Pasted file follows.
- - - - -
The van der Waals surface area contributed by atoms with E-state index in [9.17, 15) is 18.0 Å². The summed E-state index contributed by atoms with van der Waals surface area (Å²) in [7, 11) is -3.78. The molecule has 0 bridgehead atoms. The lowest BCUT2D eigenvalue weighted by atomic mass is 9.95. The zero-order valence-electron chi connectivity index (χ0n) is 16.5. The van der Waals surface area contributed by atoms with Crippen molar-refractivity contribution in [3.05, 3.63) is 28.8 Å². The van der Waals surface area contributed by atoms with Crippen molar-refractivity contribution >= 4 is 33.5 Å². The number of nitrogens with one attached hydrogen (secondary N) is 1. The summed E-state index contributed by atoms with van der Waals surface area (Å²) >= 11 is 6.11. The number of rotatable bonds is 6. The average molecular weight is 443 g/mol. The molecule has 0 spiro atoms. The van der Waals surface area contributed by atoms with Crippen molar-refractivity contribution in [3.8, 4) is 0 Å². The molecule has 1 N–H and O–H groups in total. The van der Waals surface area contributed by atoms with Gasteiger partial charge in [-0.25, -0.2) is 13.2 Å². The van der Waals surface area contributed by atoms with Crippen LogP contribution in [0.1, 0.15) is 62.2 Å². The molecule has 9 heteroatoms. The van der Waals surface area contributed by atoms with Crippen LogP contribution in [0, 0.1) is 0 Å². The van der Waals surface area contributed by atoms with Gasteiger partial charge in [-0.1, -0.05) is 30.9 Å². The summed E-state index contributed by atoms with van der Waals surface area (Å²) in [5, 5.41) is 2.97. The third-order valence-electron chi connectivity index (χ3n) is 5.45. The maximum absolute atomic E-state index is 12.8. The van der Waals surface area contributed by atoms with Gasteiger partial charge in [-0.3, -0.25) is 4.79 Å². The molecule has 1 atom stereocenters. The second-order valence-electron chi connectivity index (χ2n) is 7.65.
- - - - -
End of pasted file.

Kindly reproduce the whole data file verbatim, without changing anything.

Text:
The van der Waals surface area contributed by atoms with E-state index in [9.17, 15) is 18.0 Å². The summed E-state index contributed by atoms with van der Waals surface area (Å²) in [7, 11) is -3.78. The molecule has 0 bridgehead atoms. The lowest BCUT2D eigenvalue weighted by atomic mass is 9.95. The zero-order valence-electron chi connectivity index (χ0n) is 16.5. The van der Waals surface area contributed by atoms with Crippen molar-refractivity contribution in [3.05, 3.63) is 28.8 Å². The van der Waals surface area contributed by atoms with Crippen molar-refractivity contribution >= 4 is 33.5 Å². The number of nitrogens with one attached hydrogen (secondary N) is 1. The summed E-state index contributed by atoms with van der Waals surface area (Å²) >= 11 is 6.11. The number of rotatable bonds is 6. The average molecular weight is 443 g/mol. The molecule has 0 spiro atoms. The van der Waals surface area contributed by atoms with Crippen molar-refractivity contribution in [3.8, 4) is 0 Å². The molecule has 1 N–H and O–H groups in total. The van der Waals surface area contributed by atoms with Gasteiger partial charge in [-0.25, -0.2) is 13.2 Å². The van der Waals surface area contributed by atoms with Crippen LogP contribution in [0.1, 0.15) is 62.2 Å². The molecule has 9 heteroatoms. The van der Waals surface area contributed by atoms with Crippen LogP contribution in [0, 0.1) is 0 Å². The van der Waals surface area contributed by atoms with Gasteiger partial charge in [-0.1, -0.05) is 30.9 Å². The summed E-state index contributed by atoms with van der Waals surface area (Å²) in [5, 5.41) is 2.97. The third-order valence-electron chi connectivity index (χ3n) is 5.45. The maximum absolute atomic E-state index is 12.8. The van der Waals surface area contributed by atoms with Gasteiger partial charge in [-0.3, -0.25) is 4.79 Å². The molecule has 1 atom stereocenters. The second-order valence-electron chi connectivity index (χ2n) is 7.65.